# How do I find the equation of a parabola given the max, and two points?

I was given the points (2, -1) and (10,-1) and also a max of 4. How would I go about finding the equation of the parabola given this info?

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You should be able to deduce first that the vertex of your parabola is at $(6,4)$ (why?). You now have three points; substitute the appropriate values in $y=ax^2+bx+c$, and you now have three equations in three unknowns. – J. M. Dec 15 '11 at 5:06

Notice that the $y$ values of those points are equal, which implies they are equidistant from the axis of symmetry. Therefore the vertex is at $(6,4)$. Since $x^2$ increases from $0$ to $16$ as $x$ goes from $0$ to $4$, but your parabola decreases by $5$ when you go $4$ units to the right (or left) of the vertex, there must be a scaling factor of $-\frac{5}{16}$. So I would conclude that $y=-\frac{5}{16}(x-6)^2+4$ is the equation.

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The above answers are using the following form for the equation of a parabola:

If the vertex of the parabola is located at $(h,k)$, then the equation of the parabola is $$\tag{1}y=a(x-h)^2+k$$ for some constant $a$.

That this holds can be seen by taking the graph of the parabola $y=ax^2$ and translating it $h$ units to the right and $k$ units up.

Some notes:

1) The line $x=h$ is the line of symmetry of the parabola.

2) $a$ is the "scaling factor". The larger $a$ is in absolute value, the "narrower" the parabola is.

3) If $a>0$, the parabola opens up and $k$ is the minimum value of the $y$ coordinates on the parabola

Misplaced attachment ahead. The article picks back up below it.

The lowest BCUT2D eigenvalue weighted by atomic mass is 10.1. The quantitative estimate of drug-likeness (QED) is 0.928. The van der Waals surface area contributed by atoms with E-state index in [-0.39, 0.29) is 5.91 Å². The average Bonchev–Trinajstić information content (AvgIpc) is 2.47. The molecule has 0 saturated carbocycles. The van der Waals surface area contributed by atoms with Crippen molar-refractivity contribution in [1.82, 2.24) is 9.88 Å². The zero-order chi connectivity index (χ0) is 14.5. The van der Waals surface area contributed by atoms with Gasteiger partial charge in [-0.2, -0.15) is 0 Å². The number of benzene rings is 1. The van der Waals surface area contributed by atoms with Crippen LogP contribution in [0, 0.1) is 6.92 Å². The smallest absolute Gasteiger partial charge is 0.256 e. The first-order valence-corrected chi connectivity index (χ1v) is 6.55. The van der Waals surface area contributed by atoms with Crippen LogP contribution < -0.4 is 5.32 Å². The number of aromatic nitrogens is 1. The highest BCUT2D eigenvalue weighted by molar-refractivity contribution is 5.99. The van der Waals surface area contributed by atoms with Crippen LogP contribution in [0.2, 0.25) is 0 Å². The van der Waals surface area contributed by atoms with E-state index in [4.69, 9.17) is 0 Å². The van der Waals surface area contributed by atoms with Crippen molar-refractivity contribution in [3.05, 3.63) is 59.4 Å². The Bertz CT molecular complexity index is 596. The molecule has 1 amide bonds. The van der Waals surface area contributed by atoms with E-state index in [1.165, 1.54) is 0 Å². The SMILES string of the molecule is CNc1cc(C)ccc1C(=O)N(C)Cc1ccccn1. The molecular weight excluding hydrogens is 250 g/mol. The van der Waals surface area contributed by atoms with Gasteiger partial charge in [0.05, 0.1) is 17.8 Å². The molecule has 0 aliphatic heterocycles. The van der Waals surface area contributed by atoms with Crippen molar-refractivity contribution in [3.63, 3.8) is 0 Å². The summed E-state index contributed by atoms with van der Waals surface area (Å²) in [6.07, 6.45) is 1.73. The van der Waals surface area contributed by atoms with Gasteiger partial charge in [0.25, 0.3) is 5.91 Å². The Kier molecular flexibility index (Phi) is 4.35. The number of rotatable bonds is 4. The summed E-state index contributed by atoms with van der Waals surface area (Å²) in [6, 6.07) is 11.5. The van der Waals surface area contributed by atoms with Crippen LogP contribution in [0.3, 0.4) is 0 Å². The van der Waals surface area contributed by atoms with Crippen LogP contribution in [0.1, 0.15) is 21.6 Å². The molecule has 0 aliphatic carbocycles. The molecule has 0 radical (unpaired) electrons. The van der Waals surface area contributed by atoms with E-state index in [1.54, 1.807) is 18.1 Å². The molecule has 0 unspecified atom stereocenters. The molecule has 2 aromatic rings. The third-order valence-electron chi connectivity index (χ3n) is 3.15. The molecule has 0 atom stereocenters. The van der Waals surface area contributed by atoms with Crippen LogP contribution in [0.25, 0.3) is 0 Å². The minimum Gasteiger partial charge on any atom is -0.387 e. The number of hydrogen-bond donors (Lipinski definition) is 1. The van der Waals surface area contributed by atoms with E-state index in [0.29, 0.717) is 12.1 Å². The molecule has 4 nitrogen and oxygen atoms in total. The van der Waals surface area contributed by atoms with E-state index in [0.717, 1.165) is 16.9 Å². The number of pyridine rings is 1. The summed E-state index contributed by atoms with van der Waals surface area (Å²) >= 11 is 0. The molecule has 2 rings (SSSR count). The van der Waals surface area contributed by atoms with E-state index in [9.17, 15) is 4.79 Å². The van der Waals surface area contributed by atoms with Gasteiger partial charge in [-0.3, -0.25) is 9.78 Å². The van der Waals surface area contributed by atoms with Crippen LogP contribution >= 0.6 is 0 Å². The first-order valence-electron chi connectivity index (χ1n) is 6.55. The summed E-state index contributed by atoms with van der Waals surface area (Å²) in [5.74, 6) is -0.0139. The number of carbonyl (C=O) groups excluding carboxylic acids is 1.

4) If $a<0$, the parabola opens down and $k$ is the maximum value of the $y$ coordinates on the parabola

An example is shown below.

As made clear by Ross and Jonas, you should find the vertex first, then write the equation in the form (1) above. There will still be the unknown $a$ in the equation at this point. To find it, substitute the information given by one of the given points into the equation and solve for $a$.

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Such a great answer and graph. How did you drawn and took that graph, David? Which programme did you used for example? – Kerim Atasoy Apr 27 '12 at 22:22
@KerimAtasoy Thanks. It was done with the Javascript library JSXgraph. – David Mitra Apr 27 '12 at 22:24

Presumably your max is the maximum $y$ coordinate as $x$ gets larger in absolute value. As the $y$ components are the same in the points you have, the max must come symmetrically between them, at $x=6$. So our parabola is $y=a(x-6)^2+b$. If you put these two points into this equation, you have two simultaneous equations in two unknowns.

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